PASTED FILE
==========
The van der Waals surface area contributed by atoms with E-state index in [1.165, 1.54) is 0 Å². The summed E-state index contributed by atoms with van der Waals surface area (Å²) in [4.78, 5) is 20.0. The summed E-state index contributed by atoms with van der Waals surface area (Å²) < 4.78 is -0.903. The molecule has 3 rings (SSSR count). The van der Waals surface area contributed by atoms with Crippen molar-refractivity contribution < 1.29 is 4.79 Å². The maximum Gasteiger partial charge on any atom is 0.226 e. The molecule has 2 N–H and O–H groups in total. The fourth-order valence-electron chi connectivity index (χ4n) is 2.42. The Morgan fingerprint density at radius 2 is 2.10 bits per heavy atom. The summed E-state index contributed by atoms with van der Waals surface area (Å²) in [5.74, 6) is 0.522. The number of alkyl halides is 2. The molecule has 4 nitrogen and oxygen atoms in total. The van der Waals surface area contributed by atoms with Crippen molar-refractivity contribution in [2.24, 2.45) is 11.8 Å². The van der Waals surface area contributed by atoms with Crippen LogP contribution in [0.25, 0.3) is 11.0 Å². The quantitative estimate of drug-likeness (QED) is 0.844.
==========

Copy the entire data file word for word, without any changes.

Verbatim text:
The van der Waals surface area contributed by atoms with E-state index in [1.165, 1.54) is 0 Å². The summed E-state index contributed by atoms with van der Waals surface area (Å²) in [4.78, 5) is 20.0. The summed E-state index contributed by atoms with van der Waals surface area (Å²) < 4.78 is -0.903. The molecule has 3 rings (SSSR count). The van der Waals surface area contributed by atoms with Crippen molar-refractivity contribution < 1.29 is 4.79 Å². The maximum Gasteiger partial charge on any atom is 0.226 e. The molecule has 2 N–H and O–H groups in total. The fourth-order valence-electron chi connectivity index (χ4n) is 2.42. The Morgan fingerprint density at radius 2 is 2.10 bits per heavy atom. The summed E-state index contributed by atoms with van der Waals surface area (Å²) in [5.74, 6) is 0.522. The number of alkyl halides is 2. The molecule has 4 nitrogen and oxygen atoms in total. The van der Waals surface area contributed by atoms with Crippen molar-refractivity contribution in [2.24, 2.45) is 11.8 Å². The van der Waals surface area contributed by atoms with Crippen LogP contribution in [0.25, 0.3) is 11.0 Å². The quantitative estimate of drug-likeness (QED) is 0.844.